Plague has been identified in a cat in Jerome
The Arizona Department of Health Services issued an update to Arizona Veterinarians informing them Plague has been identified in a cat in Jerome, AZ.
What is Plague?
Plague, caused by the bacteria Yersinia pestis, is a zoonotic disease, effecting both humans and animals.
“The first known human case of plague in Arizona occurred in 1950. Since then, there has been an average of 1-2 human cases per year. Plague activity in nature has been known to wax and wane over time, and this is influenced largely by climate conditions and rodent and flea populations. During the years 2001-2006, plague activity was reduced in Arizona, and no human cases of plague were reported. In 2007, plague activity show signs of increasing.”
–Arizona Department of Health Services
Where is the plague found?
Plague is found in most Arizona areas about 4,500 feet in elevation. The intensity varies from season to season and place to place, and it is continually monitored by health officials.
How is the plague transmitted?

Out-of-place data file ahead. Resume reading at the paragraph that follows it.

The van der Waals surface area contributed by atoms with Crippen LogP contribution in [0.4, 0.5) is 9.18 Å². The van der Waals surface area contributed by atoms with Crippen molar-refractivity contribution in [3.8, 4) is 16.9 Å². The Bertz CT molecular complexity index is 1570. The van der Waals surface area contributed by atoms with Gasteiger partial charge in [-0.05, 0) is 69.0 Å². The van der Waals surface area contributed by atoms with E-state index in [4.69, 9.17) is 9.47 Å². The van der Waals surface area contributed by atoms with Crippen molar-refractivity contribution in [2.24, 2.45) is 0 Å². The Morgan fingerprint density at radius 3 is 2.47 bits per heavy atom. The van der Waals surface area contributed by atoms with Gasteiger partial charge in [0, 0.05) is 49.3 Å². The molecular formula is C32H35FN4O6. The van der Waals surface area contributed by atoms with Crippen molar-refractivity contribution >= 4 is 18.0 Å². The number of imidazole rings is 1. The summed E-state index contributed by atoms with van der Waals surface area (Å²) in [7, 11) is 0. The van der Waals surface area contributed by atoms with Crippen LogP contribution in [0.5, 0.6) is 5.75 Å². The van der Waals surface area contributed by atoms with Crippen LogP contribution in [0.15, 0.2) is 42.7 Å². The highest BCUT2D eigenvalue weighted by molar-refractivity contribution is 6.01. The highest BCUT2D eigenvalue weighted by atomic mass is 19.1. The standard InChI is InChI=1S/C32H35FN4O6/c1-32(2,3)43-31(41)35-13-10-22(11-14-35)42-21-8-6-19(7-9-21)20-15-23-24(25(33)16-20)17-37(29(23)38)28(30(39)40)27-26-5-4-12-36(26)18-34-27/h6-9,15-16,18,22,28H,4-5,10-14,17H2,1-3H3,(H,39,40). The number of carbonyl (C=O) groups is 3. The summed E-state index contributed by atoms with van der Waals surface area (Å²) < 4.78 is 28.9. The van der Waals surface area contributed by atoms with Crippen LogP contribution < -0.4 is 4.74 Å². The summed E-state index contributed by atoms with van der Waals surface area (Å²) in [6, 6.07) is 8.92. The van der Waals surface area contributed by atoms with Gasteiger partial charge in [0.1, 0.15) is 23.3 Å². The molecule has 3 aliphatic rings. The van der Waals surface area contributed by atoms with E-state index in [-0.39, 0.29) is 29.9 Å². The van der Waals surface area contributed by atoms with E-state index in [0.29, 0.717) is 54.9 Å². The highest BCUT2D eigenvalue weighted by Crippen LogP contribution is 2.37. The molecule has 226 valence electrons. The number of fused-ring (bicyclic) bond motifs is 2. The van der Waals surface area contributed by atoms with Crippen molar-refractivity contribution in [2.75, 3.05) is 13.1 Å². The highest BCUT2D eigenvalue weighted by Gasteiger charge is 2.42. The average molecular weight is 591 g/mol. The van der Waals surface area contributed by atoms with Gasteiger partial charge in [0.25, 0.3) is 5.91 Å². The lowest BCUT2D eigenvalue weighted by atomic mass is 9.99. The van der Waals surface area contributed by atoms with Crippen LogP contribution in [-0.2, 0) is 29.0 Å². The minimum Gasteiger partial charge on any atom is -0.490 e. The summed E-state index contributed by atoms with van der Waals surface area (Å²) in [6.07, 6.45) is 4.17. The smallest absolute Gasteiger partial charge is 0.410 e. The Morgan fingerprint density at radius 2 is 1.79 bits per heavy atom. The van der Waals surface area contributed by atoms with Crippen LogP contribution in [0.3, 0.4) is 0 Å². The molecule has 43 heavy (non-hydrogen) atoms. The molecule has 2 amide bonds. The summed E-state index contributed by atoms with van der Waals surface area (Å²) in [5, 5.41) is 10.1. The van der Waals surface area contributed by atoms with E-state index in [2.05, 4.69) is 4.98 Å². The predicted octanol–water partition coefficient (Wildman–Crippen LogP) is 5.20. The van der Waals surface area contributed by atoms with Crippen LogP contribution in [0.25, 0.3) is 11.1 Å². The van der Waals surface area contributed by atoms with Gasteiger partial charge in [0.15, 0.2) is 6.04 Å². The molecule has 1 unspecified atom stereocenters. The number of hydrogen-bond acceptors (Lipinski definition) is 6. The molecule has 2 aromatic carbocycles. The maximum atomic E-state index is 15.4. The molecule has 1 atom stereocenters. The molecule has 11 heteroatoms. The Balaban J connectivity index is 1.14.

People and pets can get plague after being bitten by infected fleas.
Plague can also be transmitted by coming in direct contact with blood or tissues of infected rodents, rabbits or carnivores.
How do I protect my pets?
-Use a flea preventative year-round for your pets, such as an oral chew Bravecto or a topical application of Frontline.
-Make your home rodent proof
-Eliminate sources of food for rodents
-Eliminate nesting sources for rodents such as removing brush, rock piles, junk and cluttered firewood
*As always, if your pet is acting ill, have them seen by a veterinarian immediately.
How do I protect myself and my family?
-Use a flea preventative year-round for your pets
-Avoid petting unknown dogs or cats that may be carrying fleas
-Do not handle wild rodents or rabbits
-Stay away from rodent burrows
-Avoid contact with sick or dead animals
-Wear insect repellants to keep fleas away when hiking or working in areas where plague might be active
-Wear rubber gloves when cleaning game animals
Frontline is a topical product that is applied directly on the skin every month.
Bravecto is an oral product in the form of a flavored treat for your pet. Bravecto lasts for three months, unlike a monthly application of a topical product. Learn more about Bravecto.
Flea collars are not recommended as the medication is not absorbed around the whole body. Commonly, skin rashes may develop and create severe ulceration of skin. With a collar the medication primarily stays around the neck. With a topical or an oral preventative, the medication is absorbed around the whole body.
*If your pets are not currently on a flea prevention, schedule an appointment to get started today!